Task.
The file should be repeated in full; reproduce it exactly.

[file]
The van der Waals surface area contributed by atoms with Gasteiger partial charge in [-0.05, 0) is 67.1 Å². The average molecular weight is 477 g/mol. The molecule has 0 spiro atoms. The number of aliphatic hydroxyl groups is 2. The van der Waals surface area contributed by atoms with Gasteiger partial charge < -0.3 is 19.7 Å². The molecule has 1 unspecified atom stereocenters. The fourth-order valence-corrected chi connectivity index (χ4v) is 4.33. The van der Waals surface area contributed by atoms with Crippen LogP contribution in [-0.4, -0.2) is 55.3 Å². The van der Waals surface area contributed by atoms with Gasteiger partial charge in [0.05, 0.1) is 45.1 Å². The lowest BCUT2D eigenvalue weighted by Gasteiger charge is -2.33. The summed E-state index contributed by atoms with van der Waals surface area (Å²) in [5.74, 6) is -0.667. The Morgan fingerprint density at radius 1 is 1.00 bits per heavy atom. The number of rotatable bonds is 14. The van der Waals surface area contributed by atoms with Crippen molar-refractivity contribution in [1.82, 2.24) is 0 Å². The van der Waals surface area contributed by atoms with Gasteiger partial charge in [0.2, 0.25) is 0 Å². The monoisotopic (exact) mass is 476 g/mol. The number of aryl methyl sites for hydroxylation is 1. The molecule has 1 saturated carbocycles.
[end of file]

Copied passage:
The van der Waals surface area contributed by atoms with Gasteiger partial charge in [-0.05, 0) is 67.1 Å². The average molecular weight is 477 g/mol. The molecule has 0 spiro atoms. The number of aliphatic hydroxyl groups is 2. The van der Waals surface area contributed by atoms with Gasteiger partial charge < -0.3 is 19.7 Å². The molecule has 1 unspecified atom stereocenters. The fourth-order valence-corrected chi connectivity index (χ4v) is 4.33. The van der Waals surface area contributed by atoms with Crippen LogP contribution in [-0.4, -0.2) is 55.3 Å². The van der Waals surface area contributed by atoms with Gasteiger partial charge in [0.05, 0.1) is 45.1 Å². The lowest BCUT2D eigenvalue weighted by Gasteiger charge is -2.33. The summed E-state index contributed by atoms with van der Waals surface area (Å²) in [5.74, 6) is -0.667. The Morgan fingerprint density at radius 1 is 1.00 bits per heavy atom. The number of rotatable bonds is 14. The van der Waals surface area contributed by atoms with Crippen molar-refractivity contribution in [1.82, 2.24) is 0 Å². The van der Waals surface area contributed by atoms with Gasteiger partial charge in [0.2, 0.25) is 0 Å². The monoisotopic (exact) mass is 476 g/mol. The number of aryl methyl sites for hydroxylation is 1. The molecule has 1 saturated carbocycles.